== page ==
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Retired publican and farmer who failed to file six-figure VAT return jailed for 10 months


Patrick Murphy (67)
Pic: Courtpix

Patrick Murphy (67) Pic: Courtpix

Patrick Murphy (67) Pic: Courtpix

A retired publican and farmer who failed to file a six-figure VAT return after he sold four apartments in Co Meath has been sentenced to 10 months in prison.

The total loss to the State of the VAT bill, combined with interest, amounts to €194,000, Dublin Circuit Criminal Court heard.

Patrick Murphy (69) owed the Revenue Commissioners €107,048 in VAT for the period of May to June 2007 after the sale of four apartments in Penny Lane, Cornmarket in Navan for a total of €871,532 in the same year.

However, instead of paying the VAT bill, he used the money to invest in another property in Navan for €375,000.

Judge Martin Nolan said Murphy had been a very hard-working man and a good family man who had hitherto led a blameless life, and that he was sorry to have to do this to him.

But he said tax fraud was serious and that it was “morally reprehensible” not to pay VAT of this large amount.

“Tax keeps a civilised country going. If people don't pay their VAT and tax, the services we all need will eventually fail or break down,” said the judge.

Judge Nolan said an 18-month sentence was appropriate but taking into account Murphy's age, medical conditions and other mitigating factors; he imposed a 10-month sentence instead.

Murphy, of Westbury Park in Lucan pleaded guilty to failing to remit VAT returns to the amount of €107,048 to the Collector General for the period of May to June 2007.

John Clancy, an Inspector of Taxes at the Office of the Revenue Commissioners told prosecuting counsel Lisa Dempsey BL, an investigation into Murphy’s financial situation came about following a query into Capital Gains tax from the sale of the apartments.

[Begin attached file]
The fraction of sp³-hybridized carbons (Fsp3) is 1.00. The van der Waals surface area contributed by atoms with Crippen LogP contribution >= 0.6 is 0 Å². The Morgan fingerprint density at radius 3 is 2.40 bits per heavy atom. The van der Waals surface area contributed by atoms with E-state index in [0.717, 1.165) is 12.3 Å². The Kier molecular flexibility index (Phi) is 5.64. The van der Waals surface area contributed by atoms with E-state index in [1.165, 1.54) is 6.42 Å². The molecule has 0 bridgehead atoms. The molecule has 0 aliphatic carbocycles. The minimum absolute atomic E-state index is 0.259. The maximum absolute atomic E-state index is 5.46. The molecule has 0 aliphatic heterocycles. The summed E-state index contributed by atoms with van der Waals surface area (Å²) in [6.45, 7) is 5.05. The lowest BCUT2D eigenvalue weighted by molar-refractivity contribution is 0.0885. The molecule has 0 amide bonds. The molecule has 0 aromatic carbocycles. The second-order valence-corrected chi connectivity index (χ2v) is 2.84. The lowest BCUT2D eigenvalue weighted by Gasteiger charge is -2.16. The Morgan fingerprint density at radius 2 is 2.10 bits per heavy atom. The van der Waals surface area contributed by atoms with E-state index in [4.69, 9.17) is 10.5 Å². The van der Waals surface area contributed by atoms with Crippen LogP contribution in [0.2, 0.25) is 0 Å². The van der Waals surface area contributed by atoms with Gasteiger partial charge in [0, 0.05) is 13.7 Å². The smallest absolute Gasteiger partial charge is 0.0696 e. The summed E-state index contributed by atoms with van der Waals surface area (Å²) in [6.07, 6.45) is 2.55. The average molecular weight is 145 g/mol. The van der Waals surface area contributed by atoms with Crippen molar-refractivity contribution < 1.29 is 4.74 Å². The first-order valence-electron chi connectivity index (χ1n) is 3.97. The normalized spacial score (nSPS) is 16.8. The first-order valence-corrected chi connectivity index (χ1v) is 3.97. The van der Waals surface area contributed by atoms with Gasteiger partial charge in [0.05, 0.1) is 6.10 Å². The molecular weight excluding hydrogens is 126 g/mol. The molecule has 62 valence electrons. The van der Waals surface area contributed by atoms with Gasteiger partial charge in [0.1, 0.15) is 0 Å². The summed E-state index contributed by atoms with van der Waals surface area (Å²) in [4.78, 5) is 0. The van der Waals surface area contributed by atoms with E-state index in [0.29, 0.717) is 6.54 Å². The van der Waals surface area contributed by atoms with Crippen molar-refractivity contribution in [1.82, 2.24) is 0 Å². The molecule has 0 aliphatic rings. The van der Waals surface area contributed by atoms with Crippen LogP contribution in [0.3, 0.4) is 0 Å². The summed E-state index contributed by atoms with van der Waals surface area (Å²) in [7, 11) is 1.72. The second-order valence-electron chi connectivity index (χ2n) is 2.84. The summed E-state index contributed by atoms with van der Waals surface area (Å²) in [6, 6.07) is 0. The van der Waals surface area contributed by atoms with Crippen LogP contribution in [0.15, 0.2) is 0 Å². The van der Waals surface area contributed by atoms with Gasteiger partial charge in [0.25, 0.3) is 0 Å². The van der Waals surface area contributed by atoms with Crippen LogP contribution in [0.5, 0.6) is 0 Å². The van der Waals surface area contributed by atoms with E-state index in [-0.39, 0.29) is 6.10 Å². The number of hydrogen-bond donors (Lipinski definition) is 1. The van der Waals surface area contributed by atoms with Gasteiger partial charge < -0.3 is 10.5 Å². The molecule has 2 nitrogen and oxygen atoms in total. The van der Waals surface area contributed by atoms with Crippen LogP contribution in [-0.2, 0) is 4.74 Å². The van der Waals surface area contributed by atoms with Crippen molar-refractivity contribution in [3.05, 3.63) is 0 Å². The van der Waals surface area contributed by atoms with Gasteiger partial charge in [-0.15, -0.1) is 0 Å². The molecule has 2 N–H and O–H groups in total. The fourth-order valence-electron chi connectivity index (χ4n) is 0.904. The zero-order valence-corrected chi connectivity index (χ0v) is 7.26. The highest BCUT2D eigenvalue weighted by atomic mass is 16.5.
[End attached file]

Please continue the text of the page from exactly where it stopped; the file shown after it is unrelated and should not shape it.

He said in March 2011 a number of interviews took place between the Revenue Commissioners and Murphy and it transpired a further investigation was warranted in relation to the non filing of VAT returns.

Murphy had filed a zero VAT 3 return for May/June 2007 and he accepted this was incorrect and that it should have contained a figure of €107,048.

Murphy, who is now retired and a pensioner on a State pension, has two previous convictions for the non filing of income tax from November 2005 and November 2009, both of which returns were subsequently filed.

Defence counsel Giollaiosa O Lideadha SC claimed the non-filing of the VAT returns was “not pre-planned.”

“Initially he wasn’t aware a zero VAT return was put in by his agent. The agent claimed he didn’t have sufficient information of the liability due but the defendant fully accepts he was criminally liable as he knew soon after. He put his head in the sand and hadn’t told his family of the difficulties,” said Mr O Lideadha.

He said an offer of €150,000 was put forward to settle the debts which were procured as a result of his daughter’s offer to sell her home. But this offer was rejected by the Collector General’s office.

He said Murphy, who left school at the age of 12 following an accident, set up his own business as a contract haulier and after he inherited his father’s house, he purchased a number of pubs, a farm and invested in the property market.

“Tragically the down turn in the economy created all sorts of knock-on effects. This is not an excuse as he knows he did wrong,” said Mr O Lideadha.

He said Murphy is “embarrassed and ashamed” for putting his wife and family through this situation.

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